“Down the wooded lanes, around the twisting of the Helford Creek. Between the bank smothered in primroses, up again along a steep hill with the sun slanting through the blackthorns, passed a great old walled farm with high closed gateway, and a white cat basking in the sunset at a barn door high up in the wall. Then a fine view of brilliant sea, and back into Falmouth past the Swan Pool.” – Beatrix Potter, March 1892.
The famous children’s writer Beatrix Potter first visited Cornwall for an Easter holiday with her family in March 1892. Miss. Potter recorded all her observations from their visit – the places, people and wildlife – in her coded journal. This diary, which Beatrix kept between the ages of 15 and 30, was written in a code of her own invention. And that code was finally cracked by Leslie Linder in the 1960s. The following extracts about the Potter’s time in Cornwall are taken from Linder’s transcription.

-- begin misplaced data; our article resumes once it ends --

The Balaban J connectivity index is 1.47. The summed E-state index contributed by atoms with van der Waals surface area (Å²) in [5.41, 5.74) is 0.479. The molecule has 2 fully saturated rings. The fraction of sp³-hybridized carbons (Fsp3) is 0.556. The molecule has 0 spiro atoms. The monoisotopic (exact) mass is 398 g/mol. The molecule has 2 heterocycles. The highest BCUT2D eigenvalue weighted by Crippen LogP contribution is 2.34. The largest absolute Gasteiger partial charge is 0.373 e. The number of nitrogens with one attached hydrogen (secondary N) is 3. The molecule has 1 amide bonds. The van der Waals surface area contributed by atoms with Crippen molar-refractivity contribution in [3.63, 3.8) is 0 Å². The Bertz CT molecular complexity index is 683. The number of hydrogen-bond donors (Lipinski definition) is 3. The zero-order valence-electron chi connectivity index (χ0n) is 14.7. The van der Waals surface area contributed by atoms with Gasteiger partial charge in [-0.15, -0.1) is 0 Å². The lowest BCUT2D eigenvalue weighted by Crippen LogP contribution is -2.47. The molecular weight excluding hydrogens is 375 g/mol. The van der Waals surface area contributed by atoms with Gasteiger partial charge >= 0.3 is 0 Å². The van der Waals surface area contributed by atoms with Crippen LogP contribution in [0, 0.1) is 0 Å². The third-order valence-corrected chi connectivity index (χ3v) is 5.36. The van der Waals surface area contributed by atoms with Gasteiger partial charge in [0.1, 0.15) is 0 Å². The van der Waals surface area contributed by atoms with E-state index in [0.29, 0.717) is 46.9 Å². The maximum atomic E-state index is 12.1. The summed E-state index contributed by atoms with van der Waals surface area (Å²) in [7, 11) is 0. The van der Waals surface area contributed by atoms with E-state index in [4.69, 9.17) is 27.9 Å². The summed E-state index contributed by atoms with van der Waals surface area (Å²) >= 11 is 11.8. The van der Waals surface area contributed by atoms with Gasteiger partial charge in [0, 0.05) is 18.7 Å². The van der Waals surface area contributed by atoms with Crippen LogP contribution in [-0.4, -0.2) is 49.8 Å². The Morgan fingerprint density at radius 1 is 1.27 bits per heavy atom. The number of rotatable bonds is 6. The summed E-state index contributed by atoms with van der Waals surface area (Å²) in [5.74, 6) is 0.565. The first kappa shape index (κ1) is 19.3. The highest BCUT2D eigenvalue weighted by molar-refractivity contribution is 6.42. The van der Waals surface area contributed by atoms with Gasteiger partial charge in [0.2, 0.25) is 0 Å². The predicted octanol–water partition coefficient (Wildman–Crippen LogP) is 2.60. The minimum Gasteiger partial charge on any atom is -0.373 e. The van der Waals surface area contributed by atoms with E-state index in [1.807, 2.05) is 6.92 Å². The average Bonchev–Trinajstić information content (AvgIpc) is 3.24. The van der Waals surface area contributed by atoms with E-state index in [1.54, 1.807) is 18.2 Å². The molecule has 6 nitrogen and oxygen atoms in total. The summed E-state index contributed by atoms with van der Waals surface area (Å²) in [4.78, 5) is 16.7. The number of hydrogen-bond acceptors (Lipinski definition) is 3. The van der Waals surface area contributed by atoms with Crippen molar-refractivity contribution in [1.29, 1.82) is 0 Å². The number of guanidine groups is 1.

At the time of Beatrix Potter’s first holiday in Cornwall she was just 26 years old and still unknown. It was a sunny spring day when the family arrived by train onto the platform of Falmouth station. In fact, the weather that year had been unseasonably warm and dry and the Potters had sunshine every day of their twelve day visit.
Beatrix’s writing show that she was quickly captivated by the hustle and bustle of the busy town of Falmouth and the beauty of the surrounding countryside.
“The spring growth is far more advanced here, green leaves burst on Hawthorn and some Sycamores, where in London are bare sticks . . . we never before had such a glory for weather, cloudless days, burning sun and the air so pure that it transmits every smell within twenty yards, from wall-flowers to fish and manure.”
During their holiday the Potter family took a horse and cart with a local driver to many of Cornwall’s most popular tourist spots. They spent days out on the Lizard and at Land’s End, visited the numerous formal gardens in the area, as well as hunting for cowrie shells on Castle Beach. The long drive to the Lizard “took place as usual in cloudless sunshine” and Potter comments that the dust coating the hedges made them look as if they were “powdered with snow”.